computing

at night i can hear the cars on the highway with a clarity that is impossible during the day.

it’s like that with most signals though and it’s the main reason i can’t stand it.

as a child i would lie awake for hours and stare into the darkness of my room wondering if i was dead, if my family was dead, how my grandparents were doing and, almost more important than all of that, how many more hours until day and we had to repeat this whole cycle.

the bed was a torture chamber where i logged way too many hours being sick–living in books and dreams while watching the kids outside. to this day i can’t sleep in a bedroom with a closed door–it’s too much like being shut away, separated from the world.

and right now, at night, the room i’m in is silent with the following exceptions: my typing, 3 clocks ticking away, the occasional train, and the constant sound of the highway. in my weaker moments i start to imagine what’s going on in those cars. where are they going? can i come?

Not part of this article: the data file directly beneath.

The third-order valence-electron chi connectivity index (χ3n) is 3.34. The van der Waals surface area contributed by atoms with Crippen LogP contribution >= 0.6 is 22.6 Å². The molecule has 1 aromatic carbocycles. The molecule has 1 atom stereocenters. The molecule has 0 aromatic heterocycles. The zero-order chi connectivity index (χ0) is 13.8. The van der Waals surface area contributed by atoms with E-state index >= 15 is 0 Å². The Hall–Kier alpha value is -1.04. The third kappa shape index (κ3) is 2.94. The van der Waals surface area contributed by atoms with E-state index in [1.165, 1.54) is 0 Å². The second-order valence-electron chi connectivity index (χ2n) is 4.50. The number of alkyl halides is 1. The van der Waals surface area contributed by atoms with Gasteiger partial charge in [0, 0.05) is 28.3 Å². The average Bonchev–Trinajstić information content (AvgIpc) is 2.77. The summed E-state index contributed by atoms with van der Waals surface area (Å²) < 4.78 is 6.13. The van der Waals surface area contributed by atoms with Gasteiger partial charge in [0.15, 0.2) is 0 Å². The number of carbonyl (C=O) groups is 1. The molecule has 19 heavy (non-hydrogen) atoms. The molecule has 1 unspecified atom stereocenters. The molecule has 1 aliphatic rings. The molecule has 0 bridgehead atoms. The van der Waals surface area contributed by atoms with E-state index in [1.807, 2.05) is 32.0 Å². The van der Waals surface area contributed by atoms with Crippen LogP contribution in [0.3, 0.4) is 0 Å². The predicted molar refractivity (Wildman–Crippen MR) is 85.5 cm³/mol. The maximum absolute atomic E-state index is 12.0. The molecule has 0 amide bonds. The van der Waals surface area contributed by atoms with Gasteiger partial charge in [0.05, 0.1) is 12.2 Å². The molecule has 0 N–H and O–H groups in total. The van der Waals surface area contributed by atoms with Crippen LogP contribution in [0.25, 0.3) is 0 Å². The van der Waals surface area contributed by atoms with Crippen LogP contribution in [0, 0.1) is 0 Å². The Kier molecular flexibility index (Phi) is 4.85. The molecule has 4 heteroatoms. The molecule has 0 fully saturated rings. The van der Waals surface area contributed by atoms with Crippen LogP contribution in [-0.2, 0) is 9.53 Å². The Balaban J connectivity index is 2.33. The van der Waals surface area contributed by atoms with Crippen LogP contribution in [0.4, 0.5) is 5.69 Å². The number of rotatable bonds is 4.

but no. i am here, in this room, alone and listening to the above sounds.

somewhere in my late teens it occurred to me that night was the biggest declaration of humanity’s defeat. that after going through the daily cycle we just pack it in and give up until we have to do it over. that we lost one more day of our lives and are just trying to not think about it.

so night became a desperate battleground for me in my 20s until my nerves went and what was left of my body came crashing in around itself.

it was all so much foolish romanticism.